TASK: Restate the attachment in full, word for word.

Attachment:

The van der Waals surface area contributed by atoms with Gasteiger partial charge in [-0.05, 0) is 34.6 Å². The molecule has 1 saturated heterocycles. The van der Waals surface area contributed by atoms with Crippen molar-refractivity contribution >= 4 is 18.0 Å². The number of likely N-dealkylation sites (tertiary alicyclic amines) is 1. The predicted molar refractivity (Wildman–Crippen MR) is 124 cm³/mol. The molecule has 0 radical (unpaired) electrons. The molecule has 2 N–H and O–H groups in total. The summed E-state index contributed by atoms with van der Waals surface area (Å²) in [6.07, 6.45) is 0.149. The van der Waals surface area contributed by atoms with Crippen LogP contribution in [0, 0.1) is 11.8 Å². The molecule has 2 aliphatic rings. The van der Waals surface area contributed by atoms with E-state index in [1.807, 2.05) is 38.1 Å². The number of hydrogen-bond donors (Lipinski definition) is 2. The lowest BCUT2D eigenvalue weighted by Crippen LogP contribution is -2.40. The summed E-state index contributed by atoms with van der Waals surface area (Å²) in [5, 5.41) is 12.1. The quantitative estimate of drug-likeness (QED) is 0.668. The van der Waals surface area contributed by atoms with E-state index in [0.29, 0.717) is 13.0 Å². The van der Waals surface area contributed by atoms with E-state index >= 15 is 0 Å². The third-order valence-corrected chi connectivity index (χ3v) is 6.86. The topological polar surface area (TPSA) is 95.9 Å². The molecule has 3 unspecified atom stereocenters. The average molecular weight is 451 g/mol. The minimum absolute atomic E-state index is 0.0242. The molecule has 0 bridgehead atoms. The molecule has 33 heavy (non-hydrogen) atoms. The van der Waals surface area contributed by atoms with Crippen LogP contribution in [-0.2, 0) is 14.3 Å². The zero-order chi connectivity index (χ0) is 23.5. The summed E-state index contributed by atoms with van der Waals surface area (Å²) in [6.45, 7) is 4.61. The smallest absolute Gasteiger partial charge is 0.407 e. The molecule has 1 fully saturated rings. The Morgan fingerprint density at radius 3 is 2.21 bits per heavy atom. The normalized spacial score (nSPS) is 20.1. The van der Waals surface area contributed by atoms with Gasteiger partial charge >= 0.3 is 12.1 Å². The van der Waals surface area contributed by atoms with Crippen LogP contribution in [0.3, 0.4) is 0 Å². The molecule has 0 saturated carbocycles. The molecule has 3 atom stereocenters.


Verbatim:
The van der Waals surface area contributed by atoms with Gasteiger partial charge in [-0.05, 0) is 34.6 Å². The molecule has 1 saturated heterocycles. The van der Waals surface area contributed by atoms with Crippen molar-refractivity contribution >= 4 is 18.0 Å². The number of likely N-dealkylation sites (tertiary alicyclic amines) is 1. The predicted molar refractivity (Wildman–Crippen MR) is 124 cm³/mol. The molecule has 0 radical (unpaired) electrons. The molecule has 2 N–H and O–H groups in total. The summed E-state index contributed by atoms with van der Waals surface area (Å²) in [6.07, 6.45) is 0.149. The van der Waals surface area contributed by atoms with Crippen LogP contribution in [0, 0.1) is 11.8 Å². The molecule has 2 aliphatic rings. The van der Waals surface area contributed by atoms with E-state index in [1.807, 2.05) is 38.1 Å². The number of hydrogen-bond donors (Lipinski definition) is 2. The lowest BCUT2D eigenvalue weighted by Crippen LogP contribution is -2.40. The summed E-state index contributed by atoms with van der Waals surface area (Å²) in [5, 5.41) is 12.1. The quantitative estimate of drug-likeness (QED) is 0.668. The van der Waals surface area contributed by atoms with E-state index in [0.29, 0.717) is 13.0 Å². The van der Waals surface area contributed by atoms with E-state index >= 15 is 0 Å². The third-order valence-corrected chi connectivity index (χ3v) is 6.86. The topological polar surface area (TPSA) is 95.9 Å². The molecule has 3 unspecified atom stereocenters. The average molecular weight is 451 g/mol. The minimum absolute atomic E-state index is 0.0242. The molecule has 0 bridgehead atoms. The molecule has 33 heavy (non-hydrogen) atoms. The van der Waals surface area contributed by atoms with Crippen LogP contribution in [-0.2, 0) is 14.3 Å². The zero-order chi connectivity index (χ0) is 23.5. The summed E-state index contributed by atoms with van der Waals surface area (Å²) in [6.45, 7) is 4.61. The smallest absolute Gasteiger partial charge is 0.407 e. The molecule has 1 fully saturated rings. The Morgan fingerprint density at radius 3 is 2.21 bits per heavy atom. The normalized spacial score (nSPS) is 20.1. The van der Waals surface area contributed by atoms with Gasteiger partial charge >= 0.3 is 12.1 Å². The van der Waals surface area contributed by atoms with Crippen LogP contribution in [0.3, 0.4) is 0 Å². The molecule has 0 saturated carbocycles. The molecule has 3 atom stereocenters.